Today’s Wall Street Journal, “Paris Climate Discord” has perhaps the best possible argument for withdrawing from the Paris Accord but it is ultimately unpersuasive. Even if full implementation of the Paris standards would have only a tiny effect on global temperatures by 2100, and even if other countries aren’t contributing their fair share, Paris represents a big step in the right direction.
Global warming is real and if the U.S. is the world leader which it needs to be, and often purports to be, then it needs to be part of the Paris Accord. Adjustments to our own domestic energy policies (such as adopting a revenue neutral carbon tax) will enable us to decrease carbon emissions much more efficiently than we are currently doing.
Conclusion. Global warming presents an opportunity for President Trump to show real leadership. I hope he is up to it.
It is well known that the cost of higher education is increasing much faster than inflation and even faster than the cost of healthcare. In turn, student debt is also rising rapidly and creating a financial burden for lots of young people.
The New York Times writer, David Leonhardt, has an article in Sunday’s paper showing that most states have reduced their funding of higher education since 2009, some quite dramatically. This is not surprising since higher ed has to compete with K-12 education, Medicaid, prison operations, public employee pensions, etc. and states have to balance their budgets. But it means that the cost of tuition will continue to rise even faster than usual.
However, except for a few specific fields such as computer programming, high school STEM teaching and nursing, there is no overall shortage of college graduates to keep our economy going. In fact there is a surplus of college graduates in many non-technical areas.
But there is a growing labor shortage more generally, first of all for construction and agriculture workers which can be filled by unskilled immigrants. Furthermore, there are now millions of job openings for middle skill workers which are going unfilled for lack of qualified applicants. Training for such jobs as emergency medical technician, robot-heavy factory worker, and wind turbine technician is where states and localities should invest more public resources.
The huge demand for middle- and high-skill blue collar workers provides an opportunity to put laid-off middle-aged (Trump voting!) factory workers back to work in high paying middle class jobs. A little ingenuity at the local and state level should be able to figure out how to do this. Conclusion. A college education is not the only path to a productive and satisfying middle class life. In fact U.S. economic growth is being held back by a lack of qualified middle- and high-skill workers.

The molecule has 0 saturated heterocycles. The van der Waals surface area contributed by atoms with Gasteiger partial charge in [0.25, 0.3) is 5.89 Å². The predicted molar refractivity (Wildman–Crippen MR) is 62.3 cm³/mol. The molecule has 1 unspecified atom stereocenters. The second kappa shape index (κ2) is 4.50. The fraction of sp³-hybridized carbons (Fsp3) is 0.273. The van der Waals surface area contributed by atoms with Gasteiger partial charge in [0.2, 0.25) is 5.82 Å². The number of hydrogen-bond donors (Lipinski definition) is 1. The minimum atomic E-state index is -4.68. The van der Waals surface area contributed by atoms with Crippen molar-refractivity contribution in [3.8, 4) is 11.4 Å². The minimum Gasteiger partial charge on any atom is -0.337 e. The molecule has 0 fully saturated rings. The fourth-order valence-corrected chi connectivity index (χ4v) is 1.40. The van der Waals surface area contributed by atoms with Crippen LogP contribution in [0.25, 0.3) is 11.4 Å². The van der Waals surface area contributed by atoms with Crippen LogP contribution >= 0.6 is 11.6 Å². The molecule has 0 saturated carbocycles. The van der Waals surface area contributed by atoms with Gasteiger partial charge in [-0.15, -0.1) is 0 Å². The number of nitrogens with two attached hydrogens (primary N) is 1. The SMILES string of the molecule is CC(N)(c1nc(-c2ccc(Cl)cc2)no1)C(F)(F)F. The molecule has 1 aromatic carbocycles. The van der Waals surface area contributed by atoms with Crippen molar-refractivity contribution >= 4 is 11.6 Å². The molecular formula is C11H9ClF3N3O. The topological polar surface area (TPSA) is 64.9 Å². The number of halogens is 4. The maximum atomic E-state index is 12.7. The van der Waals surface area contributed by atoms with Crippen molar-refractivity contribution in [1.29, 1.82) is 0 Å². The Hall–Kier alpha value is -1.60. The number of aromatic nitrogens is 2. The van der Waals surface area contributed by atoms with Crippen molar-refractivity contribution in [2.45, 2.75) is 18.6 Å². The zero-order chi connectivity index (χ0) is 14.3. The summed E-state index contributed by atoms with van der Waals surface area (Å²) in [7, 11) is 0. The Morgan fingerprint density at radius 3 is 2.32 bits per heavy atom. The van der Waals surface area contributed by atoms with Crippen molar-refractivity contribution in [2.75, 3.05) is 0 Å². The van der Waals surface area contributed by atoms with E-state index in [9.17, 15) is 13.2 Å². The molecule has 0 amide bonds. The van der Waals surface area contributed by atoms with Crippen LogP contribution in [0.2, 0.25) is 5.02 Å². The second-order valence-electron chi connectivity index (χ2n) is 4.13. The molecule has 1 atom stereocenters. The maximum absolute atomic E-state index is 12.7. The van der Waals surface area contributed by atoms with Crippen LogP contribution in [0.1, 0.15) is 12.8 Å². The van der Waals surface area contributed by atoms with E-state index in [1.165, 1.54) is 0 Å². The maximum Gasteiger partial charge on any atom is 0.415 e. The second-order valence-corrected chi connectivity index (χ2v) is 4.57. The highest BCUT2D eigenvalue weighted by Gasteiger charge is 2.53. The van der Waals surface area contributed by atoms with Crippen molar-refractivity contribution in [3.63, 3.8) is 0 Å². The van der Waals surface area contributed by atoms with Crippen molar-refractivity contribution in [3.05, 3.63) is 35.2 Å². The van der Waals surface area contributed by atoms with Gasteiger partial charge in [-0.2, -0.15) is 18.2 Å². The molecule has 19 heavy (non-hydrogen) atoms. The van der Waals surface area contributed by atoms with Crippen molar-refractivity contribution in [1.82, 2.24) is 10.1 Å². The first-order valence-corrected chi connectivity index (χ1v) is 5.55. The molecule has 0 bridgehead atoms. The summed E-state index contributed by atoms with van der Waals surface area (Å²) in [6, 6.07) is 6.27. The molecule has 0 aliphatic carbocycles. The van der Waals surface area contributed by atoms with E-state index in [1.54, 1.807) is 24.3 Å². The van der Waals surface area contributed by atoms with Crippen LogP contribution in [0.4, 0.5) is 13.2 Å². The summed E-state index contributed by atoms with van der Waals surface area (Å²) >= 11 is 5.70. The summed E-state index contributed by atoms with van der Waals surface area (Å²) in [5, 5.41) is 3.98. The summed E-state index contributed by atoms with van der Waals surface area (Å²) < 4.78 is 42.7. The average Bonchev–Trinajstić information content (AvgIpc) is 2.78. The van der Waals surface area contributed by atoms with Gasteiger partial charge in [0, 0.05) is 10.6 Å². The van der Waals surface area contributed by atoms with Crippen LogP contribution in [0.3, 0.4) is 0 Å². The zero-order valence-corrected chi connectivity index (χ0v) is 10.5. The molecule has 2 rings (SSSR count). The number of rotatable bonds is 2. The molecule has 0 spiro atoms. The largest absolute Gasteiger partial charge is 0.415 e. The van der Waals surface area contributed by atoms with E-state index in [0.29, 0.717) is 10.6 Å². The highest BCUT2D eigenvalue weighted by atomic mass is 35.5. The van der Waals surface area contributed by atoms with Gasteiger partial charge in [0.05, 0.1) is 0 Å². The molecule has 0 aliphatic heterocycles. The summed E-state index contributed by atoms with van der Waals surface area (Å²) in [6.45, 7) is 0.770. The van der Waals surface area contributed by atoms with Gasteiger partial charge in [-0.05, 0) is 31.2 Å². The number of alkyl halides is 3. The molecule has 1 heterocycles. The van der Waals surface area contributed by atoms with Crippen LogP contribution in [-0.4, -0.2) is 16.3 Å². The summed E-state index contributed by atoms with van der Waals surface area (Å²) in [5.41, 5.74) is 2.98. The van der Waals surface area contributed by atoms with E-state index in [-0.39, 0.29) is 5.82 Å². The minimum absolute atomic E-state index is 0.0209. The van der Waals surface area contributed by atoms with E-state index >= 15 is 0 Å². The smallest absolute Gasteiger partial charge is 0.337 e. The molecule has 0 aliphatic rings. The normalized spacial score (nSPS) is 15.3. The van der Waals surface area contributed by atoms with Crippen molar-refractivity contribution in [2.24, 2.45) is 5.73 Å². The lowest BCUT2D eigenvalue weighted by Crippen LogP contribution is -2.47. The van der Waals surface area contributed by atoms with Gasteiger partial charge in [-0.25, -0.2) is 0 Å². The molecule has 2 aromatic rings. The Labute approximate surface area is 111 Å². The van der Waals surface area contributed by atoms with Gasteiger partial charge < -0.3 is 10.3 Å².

President Trump’s proposed 2018 Budget lays out a plan to achieve a balanced budget over a ten year period. I strongly endorse this goal whether or not the Trump budget is a realistic way to get this done.
The virtue of the Trump budget is to tackle waste and inefficiency across many different domestic programs (see chart below).
Its main defect is that neither healthcare reform nor tax reform has yet been implemented and the cost and/or savings of these two major initiatives are not yet known.
In the meantime the only way to think about balancing the budget is conceptually in terms of how it might be done. Barron’s economic analyst Gene Epstein has done this recently.
Mr. Epstein proposes:
$8.6 trillion worth of spending cuts over ten years, of which 40% would come from programs other than Social Security and healthcare. By achieving a balanced budget in ten years it would lower our public debt (on which we pay interest) from 77% today to 58% in 2027.
By raising the age limit for full SS benefits to 67 (already enacted) at a faster pace, and indexing initial benefits to price inflation rather than wage inflation, $200 billion can be saved over ten years. Another $300 billion can be saved by phasing in a 25% reduction in SSDI benefits.
Cutting the estimated improper payment rate for Medicare of 12.1% in half would save $400 billion over ten years. Raising the premiums for Medicare Part B and Part D to 35% of costs from the current 25% of costs would save $400 billion.
Another $600 billion would be saved by turning Medicaid into a block grant program to the states and giving the states much more flexibility in how it is spent.